Archbishop Gregory’s address at synod for Africa

SYNOD

Archbishop Wilton D. Gregory of Atlanta takes his seat at the opening session of the Synod of Bishops for Africa in the synod hall at the Vatican Oct. 5. (CNS photo/Paul Haring)

VATICAN CITY — Archbishop Wilton D. Gregory of Atlanta spoke before the Synod of Bishops for Africa Oct. 5. The Vatican released the full text of his remarks today:

“I welcome this opportunity to summarize the importance that this Second Synod for Africa holds for the church in the United States of America. We Americans find ourselves increasingly drawn in by issues and events that occur on the African continent. We, like people everywhere, feel ever more acutely the impact of the intensifying global character of our world.

First and foremost, we praise Almighty God for the gift of the One Faith that binds the church in the United States to all of the other churches throughout the world.

Our Catholic community has benefited directly during the past generation from a growing number of clergy and religious from the great African continent who now serve Catholics throughout our nation and who serve them generously and zealously. We know though their presence of the deep faith and generosity of the church in Africa.

The church in the USA is also deeply grateful for the opportunity to assist the local churches in Africa, through the support of Catholic Relief Services, by the many ad varied missionary cooperative ventures that spring from the generous heart of our people and frequently bind diocese to diocese and parish to parish in mutual prayer, financial assistance, and by personal contacts.

I am happy and proud to report that agencies within the United States Conference of catholic Bishops have a long history of working with the Episcopal Conferences and associations of Episcopal Conferences on the American continent in the pursuit of peace and justice. These are very positive signs in which the church in my country and the church in the countries of Africa have engaged each other in the work of evangelization and social outreach and thus have rendered the theme for this Synod “In Service to Reconciliation, Justice and Peace” an important reminder of how the church in the USA and the church in African are conjoined in faith and in charity.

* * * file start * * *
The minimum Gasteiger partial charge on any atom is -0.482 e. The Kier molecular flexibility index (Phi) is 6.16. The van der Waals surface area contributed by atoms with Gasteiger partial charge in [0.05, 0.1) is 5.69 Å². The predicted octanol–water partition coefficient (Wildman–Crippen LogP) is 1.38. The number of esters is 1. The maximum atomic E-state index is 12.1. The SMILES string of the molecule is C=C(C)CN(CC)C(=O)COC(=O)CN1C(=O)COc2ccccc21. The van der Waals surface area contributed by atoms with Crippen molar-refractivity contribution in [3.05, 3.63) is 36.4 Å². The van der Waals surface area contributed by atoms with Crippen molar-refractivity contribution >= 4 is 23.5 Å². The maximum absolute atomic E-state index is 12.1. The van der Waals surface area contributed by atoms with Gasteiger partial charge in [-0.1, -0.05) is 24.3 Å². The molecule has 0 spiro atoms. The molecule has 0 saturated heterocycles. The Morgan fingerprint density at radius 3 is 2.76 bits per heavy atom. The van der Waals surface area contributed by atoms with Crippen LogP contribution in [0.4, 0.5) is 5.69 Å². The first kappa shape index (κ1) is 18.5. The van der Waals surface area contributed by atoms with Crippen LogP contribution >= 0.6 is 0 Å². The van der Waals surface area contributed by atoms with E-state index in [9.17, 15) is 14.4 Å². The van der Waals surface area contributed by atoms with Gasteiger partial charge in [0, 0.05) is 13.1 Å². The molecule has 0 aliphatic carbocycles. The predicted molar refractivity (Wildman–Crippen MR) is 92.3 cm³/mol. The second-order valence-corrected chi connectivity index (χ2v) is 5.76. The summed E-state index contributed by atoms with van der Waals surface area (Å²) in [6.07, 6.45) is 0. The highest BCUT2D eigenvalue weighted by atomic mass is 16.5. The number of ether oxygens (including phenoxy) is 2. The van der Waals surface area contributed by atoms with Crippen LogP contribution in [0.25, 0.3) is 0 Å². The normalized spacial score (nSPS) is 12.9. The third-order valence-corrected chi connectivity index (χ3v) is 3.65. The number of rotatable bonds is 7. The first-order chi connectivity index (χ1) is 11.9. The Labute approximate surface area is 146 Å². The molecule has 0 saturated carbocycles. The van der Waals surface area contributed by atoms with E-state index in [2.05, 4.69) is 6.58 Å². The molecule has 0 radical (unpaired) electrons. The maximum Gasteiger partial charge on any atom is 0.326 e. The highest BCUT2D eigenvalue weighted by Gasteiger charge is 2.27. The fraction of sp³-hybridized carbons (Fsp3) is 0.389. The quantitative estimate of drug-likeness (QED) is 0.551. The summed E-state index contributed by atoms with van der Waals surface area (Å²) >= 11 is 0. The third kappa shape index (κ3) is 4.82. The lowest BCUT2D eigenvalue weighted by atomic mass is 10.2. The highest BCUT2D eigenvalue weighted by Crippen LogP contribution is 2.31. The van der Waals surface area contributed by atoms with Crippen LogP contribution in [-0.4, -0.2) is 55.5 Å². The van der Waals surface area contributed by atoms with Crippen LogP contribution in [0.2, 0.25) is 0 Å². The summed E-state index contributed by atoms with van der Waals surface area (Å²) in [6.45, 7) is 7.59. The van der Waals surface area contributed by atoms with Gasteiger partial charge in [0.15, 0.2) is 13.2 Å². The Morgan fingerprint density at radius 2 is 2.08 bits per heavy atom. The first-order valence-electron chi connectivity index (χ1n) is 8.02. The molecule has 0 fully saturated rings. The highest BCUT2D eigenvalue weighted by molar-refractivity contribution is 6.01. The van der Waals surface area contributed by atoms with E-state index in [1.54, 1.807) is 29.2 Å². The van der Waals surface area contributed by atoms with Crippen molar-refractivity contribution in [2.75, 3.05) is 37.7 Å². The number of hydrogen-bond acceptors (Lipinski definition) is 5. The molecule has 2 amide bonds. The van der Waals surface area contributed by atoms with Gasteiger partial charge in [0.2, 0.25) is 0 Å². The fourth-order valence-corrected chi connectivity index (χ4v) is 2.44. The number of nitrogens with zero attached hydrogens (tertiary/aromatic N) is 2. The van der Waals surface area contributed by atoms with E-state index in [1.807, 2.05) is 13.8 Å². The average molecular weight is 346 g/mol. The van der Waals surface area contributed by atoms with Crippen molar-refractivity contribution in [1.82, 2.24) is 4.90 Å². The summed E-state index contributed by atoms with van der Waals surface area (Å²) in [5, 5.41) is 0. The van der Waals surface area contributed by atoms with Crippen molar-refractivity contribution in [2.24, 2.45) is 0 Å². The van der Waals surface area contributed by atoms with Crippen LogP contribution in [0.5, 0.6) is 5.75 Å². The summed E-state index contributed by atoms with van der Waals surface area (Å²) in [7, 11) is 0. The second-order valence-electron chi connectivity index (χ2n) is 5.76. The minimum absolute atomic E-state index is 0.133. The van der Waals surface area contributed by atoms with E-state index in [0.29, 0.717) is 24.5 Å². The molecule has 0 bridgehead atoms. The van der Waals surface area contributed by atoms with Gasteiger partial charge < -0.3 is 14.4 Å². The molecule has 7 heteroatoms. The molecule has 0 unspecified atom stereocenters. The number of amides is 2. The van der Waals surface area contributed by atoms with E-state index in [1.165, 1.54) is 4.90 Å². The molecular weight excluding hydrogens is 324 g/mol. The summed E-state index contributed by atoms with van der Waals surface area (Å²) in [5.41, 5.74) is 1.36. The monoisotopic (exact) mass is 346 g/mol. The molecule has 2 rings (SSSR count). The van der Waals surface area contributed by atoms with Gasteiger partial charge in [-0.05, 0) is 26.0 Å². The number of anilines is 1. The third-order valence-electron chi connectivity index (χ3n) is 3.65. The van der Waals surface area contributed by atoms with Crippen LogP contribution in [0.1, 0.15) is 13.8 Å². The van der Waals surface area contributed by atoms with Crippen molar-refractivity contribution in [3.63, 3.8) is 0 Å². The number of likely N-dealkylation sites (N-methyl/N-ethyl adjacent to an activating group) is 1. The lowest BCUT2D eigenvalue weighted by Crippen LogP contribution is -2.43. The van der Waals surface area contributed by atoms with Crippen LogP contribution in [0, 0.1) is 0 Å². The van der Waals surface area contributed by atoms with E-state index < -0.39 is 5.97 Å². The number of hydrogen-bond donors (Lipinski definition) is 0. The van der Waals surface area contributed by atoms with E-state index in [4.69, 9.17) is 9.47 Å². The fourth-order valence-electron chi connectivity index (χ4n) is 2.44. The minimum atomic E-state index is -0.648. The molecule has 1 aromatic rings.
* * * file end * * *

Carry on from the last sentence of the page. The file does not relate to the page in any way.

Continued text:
Yet we know that we can merely say in the words of St. Luke’s Gospel, “We have done only what we ought to have done” [Lk 17:10b]. We recognize that the greatest resource that the church in Africa has are its people. The church in the USA continues to benefit from those people from Africa who recently have come as visitors and new residents to our shores. These new arrivals come, not like those of an earlier moment in time, wearing chains and as human chattel, but as skilled workers, professionally trained businessmen, and students eager to make a new life in a land that they view as promising. Many of these new peoples bring with them a profound and dynamic Catholic faith with its rich spiritual heritage. These wonderful people challenge us to rediscover our own spiritual traditions that so often are set aside because of the influence of our secular pursuits.

While my own nation has made outstanding and blessed progress in our own struggle for racial reconciliation and justice, we have not yet achieved that perfection to which the Gospel summons all humanity. We also need to achieve reconciliation, justice, and peace in our own land until as Dr. Martin Luther King, Jr. writing from a jail in Birmingham, Alabama paraphrased the Prophet Amos and we see the ultimate fulfillment of our great potential and [5:24] “Let justice roll down like the waters and righteousness like an ever flowing stream.”

 This great land of Africa has many other resources that the world today lusts for and at times pursues with ravishing greed and frequent violence. Your resources are a blessing for this planet that can be used to bring not only prosperity to the peoples of Africa but properly viewed bring a sense of the oneness of the earth and the interconnectedness that people everywhere have when we wisely use the natural resources that God has placed in our hands as a common patrimony.

I am deeply grateful to our Holy Father for inviting me to engage my brother bishops from the African continent and to learn from them some of their hopes, struggles, and dreams and to share with them the deep affection and respect of the church in the United States of America.”

2 Responses

  1. As an African and a Catholic I wish to be updated more on the African synod going on in Vatican.

  2. While I appreciate the church’s concern for Africa, I still feel more could be done on justice and peace. African political leadership is still more of dictatorship than democracy and seems to me that the church is too silent on this. In particular the situation in Zimbabwe is a looming disaster. I also feel that the leadership of the church in Africa is left more to the clegy than laity. The laity of Africa are visitors to the church than make it home. I feel that justice is far from Africa and hope the Synod for Africa maps a road to change

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